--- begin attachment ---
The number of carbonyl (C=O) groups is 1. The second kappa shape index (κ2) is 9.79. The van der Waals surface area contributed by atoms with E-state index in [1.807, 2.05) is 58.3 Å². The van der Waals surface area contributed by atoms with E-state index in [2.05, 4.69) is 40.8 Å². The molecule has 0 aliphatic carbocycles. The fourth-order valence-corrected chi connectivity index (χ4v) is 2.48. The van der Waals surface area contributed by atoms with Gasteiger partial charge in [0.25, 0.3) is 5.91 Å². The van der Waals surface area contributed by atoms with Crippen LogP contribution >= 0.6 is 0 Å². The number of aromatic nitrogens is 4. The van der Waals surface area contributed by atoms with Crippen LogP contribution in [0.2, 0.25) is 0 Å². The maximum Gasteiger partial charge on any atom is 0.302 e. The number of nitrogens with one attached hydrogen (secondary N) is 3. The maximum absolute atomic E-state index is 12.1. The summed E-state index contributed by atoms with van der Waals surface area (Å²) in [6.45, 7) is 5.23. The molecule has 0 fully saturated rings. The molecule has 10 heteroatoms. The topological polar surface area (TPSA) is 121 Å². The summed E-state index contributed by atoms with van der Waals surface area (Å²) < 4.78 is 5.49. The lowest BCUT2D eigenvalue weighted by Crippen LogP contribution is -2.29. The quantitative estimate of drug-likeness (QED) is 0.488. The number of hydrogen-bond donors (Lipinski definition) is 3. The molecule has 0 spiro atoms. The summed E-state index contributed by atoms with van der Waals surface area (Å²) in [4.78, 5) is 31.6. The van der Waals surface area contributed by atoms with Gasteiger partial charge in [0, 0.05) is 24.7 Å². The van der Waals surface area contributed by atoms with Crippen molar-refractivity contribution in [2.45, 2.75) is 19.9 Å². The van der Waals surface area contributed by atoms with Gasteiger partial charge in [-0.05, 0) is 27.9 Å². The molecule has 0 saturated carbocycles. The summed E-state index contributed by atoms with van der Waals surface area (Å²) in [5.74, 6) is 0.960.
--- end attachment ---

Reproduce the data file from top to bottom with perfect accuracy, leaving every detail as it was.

The number of carbonyl (C=O) groups is 1. The second kappa shape index (κ2) is 9.79. The van der Waals surface area contributed by atoms with E-state index in [1.807, 2.05) is 58.3 Å². The van der Waals surface area contributed by atoms with E-state index in [2.05, 4.69) is 40.8 Å². The molecule has 0 aliphatic carbocycles. The fourth-order valence-corrected chi connectivity index (χ4v) is 2.48. The van der Waals surface area contributed by atoms with Gasteiger partial charge in [0.25, 0.3) is 5.91 Å². The van der Waals surface area contributed by atoms with Crippen LogP contribution >= 0.6 is 0 Å². The number of aromatic nitrogens is 4. The van der Waals surface area contributed by atoms with Crippen LogP contribution in [0.2, 0.25) is 0 Å². The maximum Gasteiger partial charge on any atom is 0.302 e. The number of nitrogens with one attached hydrogen (secondary N) is 3. The maximum absolute atomic E-state index is 12.1. The summed E-state index contributed by atoms with van der Waals surface area (Å²) in [6.45, 7) is 5.23. The molecule has 0 fully saturated rings. The molecule has 10 heteroatoms. The topological polar surface area (TPSA) is 121 Å². The summed E-state index contributed by atoms with van der Waals surface area (Å²) < 4.78 is 5.49. The lowest BCUT2D eigenvalue weighted by Crippen LogP contribution is -2.29. The quantitative estimate of drug-likeness (QED) is 0.488. The number of hydrogen-bond donors (Lipinski definition) is 3. The molecule has 0 spiro atoms. The summed E-state index contributed by atoms with van der Waals surface area (Å²) in [4.78, 5) is 31.6. The van der Waals surface area contributed by atoms with Gasteiger partial charge in [0, 0.05) is 24.7 Å². The van der Waals surface area contributed by atoms with Crippen molar-refractivity contribution in [2.45, 2.75) is 19.9 Å². The van der Waals surface area contributed by atoms with Gasteiger partial charge in [-0.05, 0) is 27.9 Å². The molecule has 0 saturated carbocycles. The summed E-state index contributed by atoms with van der Waals surface area (Å²) in [5.74, 6) is 0.960.